(ATR) The IOC says it is "surprised" and "disappointed" after the Court of Arbitration for Sport dismissed its doping eligibility rule. It clears the way for U.S. 400m star LaShawn Merritt to defend his Olympic title at next year's Games.
CAS today invalidated the IOC's controversial Rule 45, introduced ahead of the Beijing 2008 Games, that bars any athlete given a doping ban longer than six months from competing at the next winter or summer Olympics.
The decision allows Merritt and dozens of other former doping cheats to compete at London 2012. It also puts pressure on the British Olympic Association to scrap its lifetime Olympic ban on athletes convicted of doping such as sprinter Dwain Chambers.
CAS said in a statement: "The IOC Executive Board’s June 27, 2008 decision prohibiting athletes who have been suspended for more than six months for an anti-doping rule violation from participating in the next Olympic Games following the expiration of their suspension is invalid and unenforceable."
Reacting to the decision, the IOC said it "fully respects the Court of Arbitration for Sport and will of course abide by its judgment".
"The IOC has a zero tolerance against doping and has shown and continues to show its determination to catch cheats," the statement added.
"We are therefore naturally disappointed since the measure was originally adopted to support the values that underpin the Olympic Movement and to protect the huge majority of athletes who compete fairly."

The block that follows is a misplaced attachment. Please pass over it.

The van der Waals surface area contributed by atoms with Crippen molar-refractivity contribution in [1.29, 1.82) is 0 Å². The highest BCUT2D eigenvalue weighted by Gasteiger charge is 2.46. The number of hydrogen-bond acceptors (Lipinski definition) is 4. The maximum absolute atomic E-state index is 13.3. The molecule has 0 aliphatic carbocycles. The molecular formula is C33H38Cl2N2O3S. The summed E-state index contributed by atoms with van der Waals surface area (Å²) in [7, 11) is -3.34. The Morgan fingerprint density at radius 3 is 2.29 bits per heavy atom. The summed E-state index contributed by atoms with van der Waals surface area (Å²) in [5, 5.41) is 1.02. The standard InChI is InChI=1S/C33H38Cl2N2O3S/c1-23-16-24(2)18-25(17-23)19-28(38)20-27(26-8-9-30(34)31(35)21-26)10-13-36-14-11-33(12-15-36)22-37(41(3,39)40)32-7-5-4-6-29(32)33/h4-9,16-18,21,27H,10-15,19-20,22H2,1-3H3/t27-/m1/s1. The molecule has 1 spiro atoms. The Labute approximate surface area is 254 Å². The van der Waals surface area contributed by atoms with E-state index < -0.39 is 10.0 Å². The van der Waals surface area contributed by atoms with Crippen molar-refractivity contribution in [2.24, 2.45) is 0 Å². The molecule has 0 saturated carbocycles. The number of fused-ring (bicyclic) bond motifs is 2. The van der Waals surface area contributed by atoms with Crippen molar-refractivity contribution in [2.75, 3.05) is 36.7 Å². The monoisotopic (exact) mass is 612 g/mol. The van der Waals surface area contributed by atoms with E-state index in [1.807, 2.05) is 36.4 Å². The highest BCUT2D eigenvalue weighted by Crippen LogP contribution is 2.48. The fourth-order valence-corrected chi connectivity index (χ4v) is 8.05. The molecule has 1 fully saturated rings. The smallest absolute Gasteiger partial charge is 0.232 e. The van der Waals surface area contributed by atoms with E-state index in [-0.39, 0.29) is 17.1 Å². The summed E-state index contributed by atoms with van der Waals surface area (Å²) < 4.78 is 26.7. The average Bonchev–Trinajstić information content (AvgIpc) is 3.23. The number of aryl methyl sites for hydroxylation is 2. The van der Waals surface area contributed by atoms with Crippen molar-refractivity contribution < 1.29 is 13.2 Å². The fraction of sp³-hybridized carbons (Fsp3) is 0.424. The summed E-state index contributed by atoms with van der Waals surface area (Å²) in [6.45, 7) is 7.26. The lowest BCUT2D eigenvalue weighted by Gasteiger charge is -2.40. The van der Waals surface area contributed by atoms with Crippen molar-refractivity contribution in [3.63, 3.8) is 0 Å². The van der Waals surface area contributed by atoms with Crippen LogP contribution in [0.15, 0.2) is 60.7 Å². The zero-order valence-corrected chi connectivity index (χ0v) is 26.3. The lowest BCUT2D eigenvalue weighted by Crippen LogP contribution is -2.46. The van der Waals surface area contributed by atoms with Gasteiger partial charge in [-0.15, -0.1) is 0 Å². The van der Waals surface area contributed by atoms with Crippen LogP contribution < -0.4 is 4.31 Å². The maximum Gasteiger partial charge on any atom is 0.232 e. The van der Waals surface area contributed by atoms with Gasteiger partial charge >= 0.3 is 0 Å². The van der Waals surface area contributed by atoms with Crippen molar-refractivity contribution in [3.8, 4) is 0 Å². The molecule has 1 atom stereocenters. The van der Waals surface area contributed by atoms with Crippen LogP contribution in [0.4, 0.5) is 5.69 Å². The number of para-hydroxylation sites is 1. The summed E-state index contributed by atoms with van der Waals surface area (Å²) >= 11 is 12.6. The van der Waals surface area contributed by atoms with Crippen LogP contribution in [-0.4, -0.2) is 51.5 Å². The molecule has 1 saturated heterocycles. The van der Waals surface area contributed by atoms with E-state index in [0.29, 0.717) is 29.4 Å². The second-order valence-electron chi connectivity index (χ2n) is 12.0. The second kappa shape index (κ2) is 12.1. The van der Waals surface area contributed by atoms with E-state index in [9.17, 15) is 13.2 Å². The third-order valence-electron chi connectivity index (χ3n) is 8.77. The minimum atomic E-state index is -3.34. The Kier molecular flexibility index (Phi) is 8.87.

"The rule was in our view an efficient means to advance the fight against doping, and we were somewhat surprised by the judgment since we had taken an advisory opinion from CAS on the rule and been given a positive response."
The IOC pledged to review Rule 45, also known as the "Osaka Rule", in the future.
"When the moment comes for the revision of the World Anti-Doping Code we will ensure that tougher sanctions, including such a rule, will be seriously considered," said the statement.
A revision of the WADA code is due in 2013.
Merritt was slapped with a 21-month suspension last year after testing positive for a banned substance said to have been found in a male enhancement product. His ban ended in July and he returned to the track to claim silver in the 400m and gold in the 4x400m relay at the Daegu IAAF world athletics championships in August.
The American and the United States Olympic Committee (USOC) felt that an additional ban from the London 2012 Olympics went beyond World Anti-Doping Agency sanctions which stipulate a maximum two-year ban.
The USOC released a statement that attempted to soften the blow of the CAS ruling, as it continues its quest to rebuild relations with the IOC. The USOC and IOC are expected to settle their revenue-sharing dispute in the coming weeks.
"On behalf of the U.S. Olympic Committee, I'd like to thank the IOC for their willingness to participate in this process," said USOC CEO Scott Blackmun.
"This proceeding was handled with respect and professionalism from the outset as both parties sought clarity on the rule.
"Like the IOC, we are in full support of clean competition and stringent anti-doping penalties. This decision does not diminish our commitment to the fight against doping, but rather ensures that athletes and National Olympic Committees have certainty as they prepare for London."
The British Olympic Association told Around the Rings it was currently assessing the CAS verdict and possible repercussions for its lifetime Olympic ban bylaw.
BOA chairman Colin Moynihan will comment on the CAS ruling at a press conference later today.
Reported by Mark Bisson
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